Post-mastectomy it can be difficult to get used to your new shape and in particular how to dress for it. If you have made the decision to “go flat” this can be a particular challenge as you work out how to flatter your new figure and still feel feminine and beautiful – not to mention costly as you revamp your entire wardrobe. In this article, Tracy from @goingflat explains how vintage and second-hand shopping (or thrifting as it is known on her side of the pond) helped her to rediscover her fashion voice, and how she now helps others to do the same.
How thrifting helped me reclaim my body after a double mastectomy
In 2007, I was diagnosed with Stage 3 breast cancer at the age of 37. I had a mastectomy on my right side, 4 months of chemotherapy, and 30-days of radiation. I then had a prophylactic mastectomy to remove my left breast, and expanders inserted to prepare for my reconstruction with implants. After nearly 5 years of having my implants (they were painful and making me sick), I decided to go flat.
My choice after my surgery was to stay flat — I don’t wear breast prosthesis, preferring to go “au naturelle”. But this choice created a whole set of challenges for dressing.
What would I wear? How would I minimize the “visibility” of my flat chest? How would I draw attention away from the fact that I had no chest anymore at all? And did any of this really matter?
I was an avid thrifter before my diagnosis. As a teenage punk rocker, second-hand clothes were my uniform. As an art school student, and subsequent “poor starving artist”, I could only afford clothes on a thrifty budget. And as a creative soul with a job in the arts, I felt that the unique finds of the thrift store gave me credibility and stepped up my wardrobe to just the right level of quirky.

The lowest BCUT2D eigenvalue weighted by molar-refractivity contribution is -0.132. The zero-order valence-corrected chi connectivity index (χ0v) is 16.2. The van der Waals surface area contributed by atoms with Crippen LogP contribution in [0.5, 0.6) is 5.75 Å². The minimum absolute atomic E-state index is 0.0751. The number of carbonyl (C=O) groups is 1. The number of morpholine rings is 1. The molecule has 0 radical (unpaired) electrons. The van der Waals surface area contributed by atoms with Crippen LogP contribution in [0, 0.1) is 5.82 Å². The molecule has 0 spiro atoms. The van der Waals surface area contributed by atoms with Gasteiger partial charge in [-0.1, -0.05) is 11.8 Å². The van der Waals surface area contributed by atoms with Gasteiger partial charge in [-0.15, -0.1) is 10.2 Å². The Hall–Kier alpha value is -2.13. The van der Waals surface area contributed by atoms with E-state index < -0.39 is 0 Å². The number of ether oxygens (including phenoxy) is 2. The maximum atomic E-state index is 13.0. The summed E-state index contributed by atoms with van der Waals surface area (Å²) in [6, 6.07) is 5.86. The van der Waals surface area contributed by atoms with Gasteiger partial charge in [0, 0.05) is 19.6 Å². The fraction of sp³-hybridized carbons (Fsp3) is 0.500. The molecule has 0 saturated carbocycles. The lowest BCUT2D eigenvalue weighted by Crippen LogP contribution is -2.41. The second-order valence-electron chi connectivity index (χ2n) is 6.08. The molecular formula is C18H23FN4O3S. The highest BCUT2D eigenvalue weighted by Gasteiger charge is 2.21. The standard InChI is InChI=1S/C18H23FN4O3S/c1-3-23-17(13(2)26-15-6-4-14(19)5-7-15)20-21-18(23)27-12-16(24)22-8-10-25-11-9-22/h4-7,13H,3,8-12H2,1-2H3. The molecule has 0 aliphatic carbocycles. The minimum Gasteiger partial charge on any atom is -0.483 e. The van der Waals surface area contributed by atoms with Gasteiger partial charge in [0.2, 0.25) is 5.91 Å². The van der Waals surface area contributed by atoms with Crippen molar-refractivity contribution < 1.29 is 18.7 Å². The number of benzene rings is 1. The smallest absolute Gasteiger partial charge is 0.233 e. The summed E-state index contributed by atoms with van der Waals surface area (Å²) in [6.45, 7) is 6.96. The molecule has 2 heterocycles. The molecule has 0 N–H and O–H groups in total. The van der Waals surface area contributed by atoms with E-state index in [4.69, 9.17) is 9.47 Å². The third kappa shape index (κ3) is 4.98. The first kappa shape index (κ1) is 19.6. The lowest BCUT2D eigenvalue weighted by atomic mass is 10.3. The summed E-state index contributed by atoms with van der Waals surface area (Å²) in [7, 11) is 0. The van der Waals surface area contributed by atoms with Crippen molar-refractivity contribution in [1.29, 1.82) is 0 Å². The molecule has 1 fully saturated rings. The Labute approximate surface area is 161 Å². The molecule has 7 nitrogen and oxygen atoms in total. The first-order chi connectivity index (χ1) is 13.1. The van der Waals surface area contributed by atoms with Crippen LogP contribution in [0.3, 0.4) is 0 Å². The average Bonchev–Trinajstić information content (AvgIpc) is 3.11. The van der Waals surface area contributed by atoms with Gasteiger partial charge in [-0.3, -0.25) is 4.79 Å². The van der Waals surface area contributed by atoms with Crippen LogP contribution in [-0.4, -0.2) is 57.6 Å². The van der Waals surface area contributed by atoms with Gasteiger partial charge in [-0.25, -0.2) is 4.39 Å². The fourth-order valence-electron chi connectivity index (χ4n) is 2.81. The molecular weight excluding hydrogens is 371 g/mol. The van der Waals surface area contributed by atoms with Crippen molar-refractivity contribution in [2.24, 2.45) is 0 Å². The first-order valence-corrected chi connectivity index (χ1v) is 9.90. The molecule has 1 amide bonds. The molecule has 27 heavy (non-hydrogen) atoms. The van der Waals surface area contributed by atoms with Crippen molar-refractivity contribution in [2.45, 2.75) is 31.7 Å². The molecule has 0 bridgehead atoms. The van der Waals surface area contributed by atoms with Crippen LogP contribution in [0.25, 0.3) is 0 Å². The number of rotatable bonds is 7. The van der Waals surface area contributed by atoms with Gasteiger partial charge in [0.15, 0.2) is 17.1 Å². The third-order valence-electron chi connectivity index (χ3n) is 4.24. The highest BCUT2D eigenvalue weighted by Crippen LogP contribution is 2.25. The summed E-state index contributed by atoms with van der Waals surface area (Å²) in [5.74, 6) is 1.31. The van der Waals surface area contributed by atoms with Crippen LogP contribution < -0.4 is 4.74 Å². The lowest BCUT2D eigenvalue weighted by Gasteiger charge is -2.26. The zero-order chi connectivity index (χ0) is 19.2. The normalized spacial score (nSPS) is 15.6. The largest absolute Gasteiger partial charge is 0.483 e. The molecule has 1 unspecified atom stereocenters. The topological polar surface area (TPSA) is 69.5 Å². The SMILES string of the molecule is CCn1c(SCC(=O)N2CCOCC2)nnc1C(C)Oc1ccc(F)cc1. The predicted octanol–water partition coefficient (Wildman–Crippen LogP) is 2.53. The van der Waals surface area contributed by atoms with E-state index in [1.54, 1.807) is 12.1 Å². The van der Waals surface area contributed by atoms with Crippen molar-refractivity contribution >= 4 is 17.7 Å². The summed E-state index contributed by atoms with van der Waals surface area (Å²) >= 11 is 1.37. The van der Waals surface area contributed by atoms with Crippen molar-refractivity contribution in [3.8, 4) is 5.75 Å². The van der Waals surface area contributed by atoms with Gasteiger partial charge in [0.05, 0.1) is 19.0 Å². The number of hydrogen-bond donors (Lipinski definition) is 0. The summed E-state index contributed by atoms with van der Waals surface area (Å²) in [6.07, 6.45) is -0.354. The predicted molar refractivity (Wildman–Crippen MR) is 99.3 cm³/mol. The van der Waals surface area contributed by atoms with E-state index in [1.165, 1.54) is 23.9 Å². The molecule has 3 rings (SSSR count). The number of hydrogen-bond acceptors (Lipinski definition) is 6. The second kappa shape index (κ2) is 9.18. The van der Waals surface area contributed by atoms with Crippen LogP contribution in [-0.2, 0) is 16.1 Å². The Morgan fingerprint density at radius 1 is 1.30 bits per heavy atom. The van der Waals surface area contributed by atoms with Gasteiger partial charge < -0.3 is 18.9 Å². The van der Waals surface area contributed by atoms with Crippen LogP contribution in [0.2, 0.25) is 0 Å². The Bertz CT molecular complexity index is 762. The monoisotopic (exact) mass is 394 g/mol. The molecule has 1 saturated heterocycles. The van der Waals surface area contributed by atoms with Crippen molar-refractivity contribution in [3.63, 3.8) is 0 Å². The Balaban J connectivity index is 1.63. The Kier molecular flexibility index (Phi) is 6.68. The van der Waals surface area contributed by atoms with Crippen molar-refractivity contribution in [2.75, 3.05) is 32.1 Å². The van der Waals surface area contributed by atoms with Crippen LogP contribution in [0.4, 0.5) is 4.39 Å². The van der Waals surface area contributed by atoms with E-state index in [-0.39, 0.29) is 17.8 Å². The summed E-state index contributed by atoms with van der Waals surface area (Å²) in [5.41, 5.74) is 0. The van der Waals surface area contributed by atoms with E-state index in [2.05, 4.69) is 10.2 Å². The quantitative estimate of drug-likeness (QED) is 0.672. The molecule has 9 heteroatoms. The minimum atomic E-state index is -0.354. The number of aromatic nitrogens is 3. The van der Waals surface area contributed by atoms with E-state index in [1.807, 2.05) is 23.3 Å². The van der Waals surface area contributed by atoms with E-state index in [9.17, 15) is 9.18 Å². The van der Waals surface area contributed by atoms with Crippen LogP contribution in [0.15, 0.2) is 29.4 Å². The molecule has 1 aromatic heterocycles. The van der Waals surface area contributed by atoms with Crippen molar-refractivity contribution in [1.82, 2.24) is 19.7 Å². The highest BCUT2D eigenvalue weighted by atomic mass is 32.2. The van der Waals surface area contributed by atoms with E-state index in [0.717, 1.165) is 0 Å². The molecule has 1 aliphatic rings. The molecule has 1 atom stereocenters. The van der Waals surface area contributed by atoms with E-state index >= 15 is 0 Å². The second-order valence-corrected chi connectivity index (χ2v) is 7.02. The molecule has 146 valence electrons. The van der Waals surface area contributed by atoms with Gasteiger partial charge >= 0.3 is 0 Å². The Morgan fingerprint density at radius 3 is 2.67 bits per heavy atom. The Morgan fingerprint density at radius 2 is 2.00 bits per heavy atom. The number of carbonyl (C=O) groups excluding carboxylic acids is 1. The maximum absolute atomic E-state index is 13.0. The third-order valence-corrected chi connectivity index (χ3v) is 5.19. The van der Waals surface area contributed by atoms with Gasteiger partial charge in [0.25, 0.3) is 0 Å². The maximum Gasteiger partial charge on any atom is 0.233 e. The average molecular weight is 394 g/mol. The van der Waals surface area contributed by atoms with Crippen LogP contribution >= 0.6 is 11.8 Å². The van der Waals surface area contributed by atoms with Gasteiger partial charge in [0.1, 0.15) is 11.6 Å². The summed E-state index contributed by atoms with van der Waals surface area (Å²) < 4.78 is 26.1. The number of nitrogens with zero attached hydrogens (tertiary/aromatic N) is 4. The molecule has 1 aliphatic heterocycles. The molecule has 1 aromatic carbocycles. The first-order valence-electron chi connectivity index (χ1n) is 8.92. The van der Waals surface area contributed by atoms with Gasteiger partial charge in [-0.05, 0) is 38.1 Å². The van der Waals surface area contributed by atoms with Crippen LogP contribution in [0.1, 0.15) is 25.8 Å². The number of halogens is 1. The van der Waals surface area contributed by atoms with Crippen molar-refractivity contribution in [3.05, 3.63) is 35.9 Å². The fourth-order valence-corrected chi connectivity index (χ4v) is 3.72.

So, as I faced this next phase of my life — my post-cancer life — I embraced thrifting even more. I was able to experiment with my wardrobe and really find things that worked for my new body. Sometimes I only wore things a few times before I took them back to be recycled and loved again by someone new. And, most importantly, the thrift store was comfortable — it was a place I knew well. A place I could return to again and again and know that I wouldn’t be judged or stared at (even if the perception of people staring at my new body was only in my mind).
Guiding women to find their new fashion voice
As I moved through my cancer journey, and through my thrifting life, I decided to give back to my community. I started a project called @goingflat (www.goingflat.com), that offers second-hand clothing, thrifty wardrobe styling, and personal shopping services to women who have undergone mastectomy surgery and have chosen to remain flat.
My mission is to help guide women on their post-mastectomy journey to finding their new fashion voice through thrifting, as I did.
With the advent of COVID-19, I’ve ported all products and services online. With many women recently out of treatment or very wary of going out to shop, I’ve hopefully created a safe space for them to re-imagine their new post-op life. The clothing is all available online, and I’ve created a unique process to deliver a personal wardrobe styling experience on the web.
How to get in touch
Find me on Instagram and Facebook @goingflat
Online at goingflat.com